The telescope 9 is rotatably mounted in the sleeve 5, but is frictionally held sufficiently tight to prevent inadvertent displacement. A graduated disk or dial 10 is firmly secured to the forward end of sleeve 5, and a pointer 11 is correspondingly secured to the telescope by means of a ring 12 so that as the telescope is rotated this pointer travels around the dial and indicates the angular displacement of the prisms in said cylinder with respect to a base plane, preferably the horizontal. The telescope has further ixedly secured thereto a ring 13 which is provided with a depending lug 14 which carries an arcuate frame 15 upon which are slidably mounted the mires 1G, 17. In this exemplification of my invention these mires consist of casings 18 which are adapted for the reception of small incandescent lamps 19, said casings being mounted on arcuate slides or shoes 20, said shoes being rmly seated in the groove 21 of the arcuate frame, the walls of the groove being preferably undercut or flanged to this end. Each of the shoes 2O has an upright 22 preferably at its inner extremity to which is attached a leaf spring 23 which carries a pin 24 rearwardly projecting from the edge thereof; and the respective uprights also have fixed pins 25 which are adapted to co-act with the resiliently mounted pins 24 to grasp a rib or cam 26 of a dished element 27 therebetween. This dished cam element is revolubly mounted upon the telescope and constitutes one of the most essential features of my invention. The ribs or cams 26 thereof are preferably spiraled asshown in Fig. 4, two such ribs preferably, although obviously not necessarily, being provided.
The element 27 is preferably dished to substantially conform to the curvature of the arcuate frame, so that when the former is rotated, to facilitate which finger pieces 28 may be provided, the mires 16, 17 will be drawn toward or apart from each other according to the direction of rotation of the element.
The convex side of the dished element, or, as it may briefly be termed, the dish, is graduated as at 29 (see Fig. 5), and the pointer 11 has a pointer extension 30 by means of which the amount of rotative or angular displacement of the dish may be observed. In addition to these pointers which rotate with the telescope an auxiliary pointer 31 is rotatably mounted on the telescope and is adapted to normally move with the dish 27 being in frictional engagement therewith. In practice the dished element is movable together with the arcuate frame when the latter is rotated, but is further rotatable independently of this frame since the friction between the telescope and the sleeve 5 is materially greater than that between the dished element and said telescope. The remaining parts of the instrument need be but briefly referred to. The journal 4 is pivotally mounted upon the standard, a shaft 32 being provided for this purpose. A clamping device 33 serves to lock the telescope against inadvertent swiveling thereof. rIhe lower end of shaft 32 bears against a lever 34 and an adjustment screw 35 co. acts with these parts to afford vertical adjustment of the telescope; while a depending pin 36, carried by the shaft travels in a slot in an annular plate 37 and serves to limit the sidewise throw of the telescope. The forward extremity of a threaded rod 38 bears against one arm of a bell lever 39, the other arm of which supports the chin rest rod 40 which carries the chin rest 41; and a switch 42 is provided adjacent the standard 3 by means of which the mire lamps are controlled. The operator has hence every adjusting or controlling device within reach when operating the appliance.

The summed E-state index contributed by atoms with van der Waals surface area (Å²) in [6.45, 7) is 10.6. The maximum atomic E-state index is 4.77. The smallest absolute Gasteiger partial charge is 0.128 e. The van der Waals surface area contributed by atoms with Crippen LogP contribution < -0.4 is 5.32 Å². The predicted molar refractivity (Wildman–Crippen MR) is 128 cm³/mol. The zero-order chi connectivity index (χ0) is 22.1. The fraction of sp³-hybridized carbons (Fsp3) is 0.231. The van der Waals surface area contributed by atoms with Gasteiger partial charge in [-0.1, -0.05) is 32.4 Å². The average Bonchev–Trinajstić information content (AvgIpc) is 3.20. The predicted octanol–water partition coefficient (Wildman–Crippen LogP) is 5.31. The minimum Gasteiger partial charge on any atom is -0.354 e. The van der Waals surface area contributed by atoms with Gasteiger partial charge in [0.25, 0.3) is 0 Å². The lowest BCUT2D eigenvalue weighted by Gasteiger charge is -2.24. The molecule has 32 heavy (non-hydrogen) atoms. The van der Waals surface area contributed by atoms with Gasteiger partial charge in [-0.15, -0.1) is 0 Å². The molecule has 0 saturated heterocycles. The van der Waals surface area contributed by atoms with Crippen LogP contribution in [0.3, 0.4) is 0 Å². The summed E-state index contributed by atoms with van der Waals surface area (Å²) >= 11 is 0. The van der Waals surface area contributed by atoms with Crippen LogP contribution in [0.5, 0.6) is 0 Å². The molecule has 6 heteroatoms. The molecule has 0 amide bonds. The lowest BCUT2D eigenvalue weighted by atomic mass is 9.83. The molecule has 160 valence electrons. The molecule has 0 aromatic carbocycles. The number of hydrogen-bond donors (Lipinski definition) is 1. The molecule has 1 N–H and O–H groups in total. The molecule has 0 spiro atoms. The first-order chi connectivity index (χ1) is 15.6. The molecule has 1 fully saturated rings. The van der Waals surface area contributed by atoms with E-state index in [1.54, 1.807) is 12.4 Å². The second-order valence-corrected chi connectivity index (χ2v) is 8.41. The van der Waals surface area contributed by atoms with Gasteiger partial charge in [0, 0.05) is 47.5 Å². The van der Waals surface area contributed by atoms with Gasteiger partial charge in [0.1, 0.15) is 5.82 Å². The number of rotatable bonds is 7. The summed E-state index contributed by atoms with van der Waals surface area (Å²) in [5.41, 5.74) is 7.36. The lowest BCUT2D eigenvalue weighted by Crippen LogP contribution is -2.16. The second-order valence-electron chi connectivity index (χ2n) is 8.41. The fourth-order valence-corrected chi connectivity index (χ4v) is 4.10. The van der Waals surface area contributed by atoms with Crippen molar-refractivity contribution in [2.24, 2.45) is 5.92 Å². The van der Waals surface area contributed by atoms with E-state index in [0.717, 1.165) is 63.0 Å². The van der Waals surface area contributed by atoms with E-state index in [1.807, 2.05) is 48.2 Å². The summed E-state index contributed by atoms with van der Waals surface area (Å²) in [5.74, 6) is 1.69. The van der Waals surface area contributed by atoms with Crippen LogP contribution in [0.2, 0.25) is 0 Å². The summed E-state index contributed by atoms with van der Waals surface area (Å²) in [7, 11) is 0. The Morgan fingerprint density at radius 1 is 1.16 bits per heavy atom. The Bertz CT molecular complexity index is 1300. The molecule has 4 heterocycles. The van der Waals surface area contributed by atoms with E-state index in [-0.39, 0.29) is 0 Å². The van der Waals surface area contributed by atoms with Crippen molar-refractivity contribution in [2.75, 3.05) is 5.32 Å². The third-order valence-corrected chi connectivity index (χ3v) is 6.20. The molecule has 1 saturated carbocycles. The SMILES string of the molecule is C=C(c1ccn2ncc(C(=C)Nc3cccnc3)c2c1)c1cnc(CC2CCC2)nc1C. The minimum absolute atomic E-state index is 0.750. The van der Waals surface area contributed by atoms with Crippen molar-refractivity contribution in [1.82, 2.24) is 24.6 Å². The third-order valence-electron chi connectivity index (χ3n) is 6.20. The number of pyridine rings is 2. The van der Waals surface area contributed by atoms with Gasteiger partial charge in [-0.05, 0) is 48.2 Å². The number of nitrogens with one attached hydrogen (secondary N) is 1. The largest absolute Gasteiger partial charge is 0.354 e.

The operation is as follows: The patients chin is seated in the chin rest and the height of the latter adjusted so as to bring the eyes to the proper level. The telescope is next adjusted vertically, and sighted for the eye to be measured. Assuming that the operator desires to rst measure the curvature of the eye in the horizontal plane; the telescope lenses will be adjusted for such plane by setting the pointer 11 at the zero mark of the dial 10. The operator now rotates the dished element to right or left as re quired to bring the images of the mires into proper relationship on the eye, as viewed through the telescope. This operation is very simple and may be performed with a minimum expenditure of time since there are no adjustment screws or the like to manipulate. The position of the pointer 30 on its scale 29, carried by the dished element indicates the separation of the mires and therefore the amount of curvature of the eye in the horizontal plane. Assuming now that it is desired to measure the curvature of the eye in the vertical plane, the arcuate frame will be turned about its pivotal axis through ninety degrees, the pointer 11 indicating the proper angle upon scale 10; and the dished element rotating with the frame and telescope. 'Ihe relationship of the mires with respect to each other has hence not been changed. If the curvature of the eye in this plane is the same as in the horizontal plane, the images of the mires when viewed through the telescope will be unchanged; but if the eye is malformed a readjustment of the mires will be necessary which is accomplished by rotating the dished element the proper amount. Before this change is effected the auxiliary pointer 31 will usually be moved into alinement with pointer 11, so that when the dish is revolved the second time, as pointer 31 travels with it, the difference on the scale between pointers 30 and 31 will indicate the difference in curvature of the eye in the respective planes in which such curvature was measured.